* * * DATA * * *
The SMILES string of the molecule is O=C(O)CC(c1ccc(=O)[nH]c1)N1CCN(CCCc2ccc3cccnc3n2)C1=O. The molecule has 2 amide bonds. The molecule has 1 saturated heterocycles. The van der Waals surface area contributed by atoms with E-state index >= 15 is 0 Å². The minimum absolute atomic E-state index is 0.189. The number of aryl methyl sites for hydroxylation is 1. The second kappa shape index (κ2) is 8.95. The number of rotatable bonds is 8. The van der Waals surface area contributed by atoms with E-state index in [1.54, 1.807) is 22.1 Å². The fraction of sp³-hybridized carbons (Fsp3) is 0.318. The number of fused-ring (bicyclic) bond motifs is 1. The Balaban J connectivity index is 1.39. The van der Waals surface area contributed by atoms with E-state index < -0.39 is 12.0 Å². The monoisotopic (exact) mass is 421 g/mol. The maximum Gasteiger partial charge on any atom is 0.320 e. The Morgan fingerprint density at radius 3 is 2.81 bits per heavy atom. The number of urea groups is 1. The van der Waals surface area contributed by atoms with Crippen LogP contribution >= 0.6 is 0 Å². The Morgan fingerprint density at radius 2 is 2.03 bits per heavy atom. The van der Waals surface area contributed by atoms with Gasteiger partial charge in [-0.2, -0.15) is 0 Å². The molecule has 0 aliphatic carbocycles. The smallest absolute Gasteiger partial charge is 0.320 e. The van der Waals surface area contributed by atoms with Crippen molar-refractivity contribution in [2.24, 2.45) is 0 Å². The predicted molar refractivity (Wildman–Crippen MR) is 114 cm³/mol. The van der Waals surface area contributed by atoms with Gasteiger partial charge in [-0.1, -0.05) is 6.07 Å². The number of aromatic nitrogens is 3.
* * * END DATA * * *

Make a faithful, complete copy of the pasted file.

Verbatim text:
The SMILES string of the molecule is O=C(O)CC(c1ccc(=O)[nH]c1)N1CCN(CCCc2ccc3cccnc3n2)C1=O. The molecule has 2 amide bonds. The molecule has 1 saturated heterocycles. The van der Waals surface area contributed by atoms with E-state index >= 15 is 0 Å². The minimum absolute atomic E-state index is 0.189. The number of aryl methyl sites for hydroxylation is 1. The second kappa shape index (κ2) is 8.95. The number of rotatable bonds is 8. The van der Waals surface area contributed by atoms with E-state index in [1.54, 1.807) is 22.1 Å². The fraction of sp³-hybridized carbons (Fsp3) is 0.318. The number of fused-ring (bicyclic) bond motifs is 1. The Balaban J connectivity index is 1.39. The van der Waals surface area contributed by atoms with E-state index < -0.39 is 12.0 Å². The monoisotopic (exact) mass is 421 g/mol. The maximum Gasteiger partial charge on any atom is 0.320 e. The Morgan fingerprint density at radius 3 is 2.81 bits per heavy atom. The number of urea groups is 1. The van der Waals surface area contributed by atoms with Crippen LogP contribution >= 0.6 is 0 Å². The Morgan fingerprint density at radius 2 is 2.03 bits per heavy atom. The van der Waals surface area contributed by atoms with Gasteiger partial charge in [-0.2, -0.15) is 0 Å². The molecule has 0 aliphatic carbocycles. The smallest absolute Gasteiger partial charge is 0.320 e. The van der Waals surface area contributed by atoms with Crippen molar-refractivity contribution in [2.24, 2.45) is 0 Å². The predicted molar refractivity (Wildman–Crippen MR) is 114 cm³/mol. The van der Waals surface area contributed by atoms with Gasteiger partial charge in [-0.1, -0.05) is 6.07 Å². The number of aromatic nitrogens is 3.